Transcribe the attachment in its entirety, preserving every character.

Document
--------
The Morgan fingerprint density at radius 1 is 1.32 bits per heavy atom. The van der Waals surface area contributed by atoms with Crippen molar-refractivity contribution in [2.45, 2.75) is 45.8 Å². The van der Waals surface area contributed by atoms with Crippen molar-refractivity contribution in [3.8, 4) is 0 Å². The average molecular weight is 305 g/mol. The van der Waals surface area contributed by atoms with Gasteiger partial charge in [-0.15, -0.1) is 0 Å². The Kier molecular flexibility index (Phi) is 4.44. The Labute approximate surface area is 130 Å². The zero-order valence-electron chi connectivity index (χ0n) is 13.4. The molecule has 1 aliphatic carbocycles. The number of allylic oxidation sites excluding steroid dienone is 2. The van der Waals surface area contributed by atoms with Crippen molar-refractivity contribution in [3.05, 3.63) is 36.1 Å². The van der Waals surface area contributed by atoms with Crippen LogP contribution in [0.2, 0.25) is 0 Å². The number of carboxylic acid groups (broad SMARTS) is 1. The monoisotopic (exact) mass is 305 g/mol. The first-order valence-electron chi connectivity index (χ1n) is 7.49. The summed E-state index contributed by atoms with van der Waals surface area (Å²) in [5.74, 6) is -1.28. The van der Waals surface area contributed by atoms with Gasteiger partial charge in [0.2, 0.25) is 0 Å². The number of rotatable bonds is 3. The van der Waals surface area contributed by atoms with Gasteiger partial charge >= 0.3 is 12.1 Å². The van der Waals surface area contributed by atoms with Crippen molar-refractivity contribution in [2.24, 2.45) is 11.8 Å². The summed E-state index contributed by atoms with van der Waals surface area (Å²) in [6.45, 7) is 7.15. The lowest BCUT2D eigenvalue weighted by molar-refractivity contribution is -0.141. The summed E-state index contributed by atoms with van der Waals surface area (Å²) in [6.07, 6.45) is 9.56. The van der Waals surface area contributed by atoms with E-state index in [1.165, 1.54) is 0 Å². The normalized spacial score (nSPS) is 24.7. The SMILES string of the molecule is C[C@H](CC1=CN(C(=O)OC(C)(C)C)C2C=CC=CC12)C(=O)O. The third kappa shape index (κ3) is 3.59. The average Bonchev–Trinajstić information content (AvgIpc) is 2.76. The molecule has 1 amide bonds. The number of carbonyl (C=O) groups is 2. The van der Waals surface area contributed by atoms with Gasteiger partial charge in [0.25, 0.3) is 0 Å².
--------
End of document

The Morgan fingerprint density at radius 1 is 1.32 bits per heavy atom. The van der Waals surface area contributed by atoms with Crippen molar-refractivity contribution in [2.45, 2.75) is 45.8 Å². The van der Waals surface area contributed by atoms with Crippen molar-refractivity contribution in [3.8, 4) is 0 Å². The average molecular weight is 305 g/mol. The van der Waals surface area contributed by atoms with Gasteiger partial charge in [-0.15, -0.1) is 0 Å². The Kier molecular flexibility index (Phi) is 4.44. The Labute approximate surface area is 130 Å². The zero-order valence-electron chi connectivity index (χ0n) is 13.4. The molecule has 1 aliphatic carbocycles. The number of allylic oxidation sites excluding steroid dienone is 2. The van der Waals surface area contributed by atoms with Crippen molar-refractivity contribution in [3.05, 3.63) is 36.1 Å². The van der Waals surface area contributed by atoms with Crippen LogP contribution in [0.2, 0.25) is 0 Å². The number of carboxylic acid groups (broad SMARTS) is 1. The monoisotopic (exact) mass is 305 g/mol. The first-order valence-electron chi connectivity index (χ1n) is 7.49. The summed E-state index contributed by atoms with van der Waals surface area (Å²) in [5.74, 6) is -1.28. The van der Waals surface area contributed by atoms with Gasteiger partial charge in [0.2, 0.25) is 0 Å². The number of rotatable bonds is 3. The van der Waals surface area contributed by atoms with Gasteiger partial charge >= 0.3 is 12.1 Å². The van der Waals surface area contributed by atoms with Crippen molar-refractivity contribution in [2.24, 2.45) is 11.8 Å². The summed E-state index contributed by atoms with van der Waals surface area (Å²) in [6.45, 7) is 7.15. The lowest BCUT2D eigenvalue weighted by molar-refractivity contribution is -0.141. The summed E-state index contributed by atoms with van der Waals surface area (Å²) in [6.07, 6.45) is 9.56. The van der Waals surface area contributed by atoms with E-state index in [1.165, 1.54) is 0 Å². The normalized spacial score (nSPS) is 24.7. The SMILES string of the molecule is C[C@H](CC1=CN(C(=O)OC(C)(C)C)C2C=CC=CC12)C(=O)O. The third kappa shape index (κ3) is 3.59. The average Bonchev–Trinajstić information content (AvgIpc) is 2.76. The molecule has 1 amide bonds. The number of carbonyl (C=O) groups is 2. The van der Waals surface area contributed by atoms with Gasteiger partial charge in [0.25, 0.3) is 0 Å².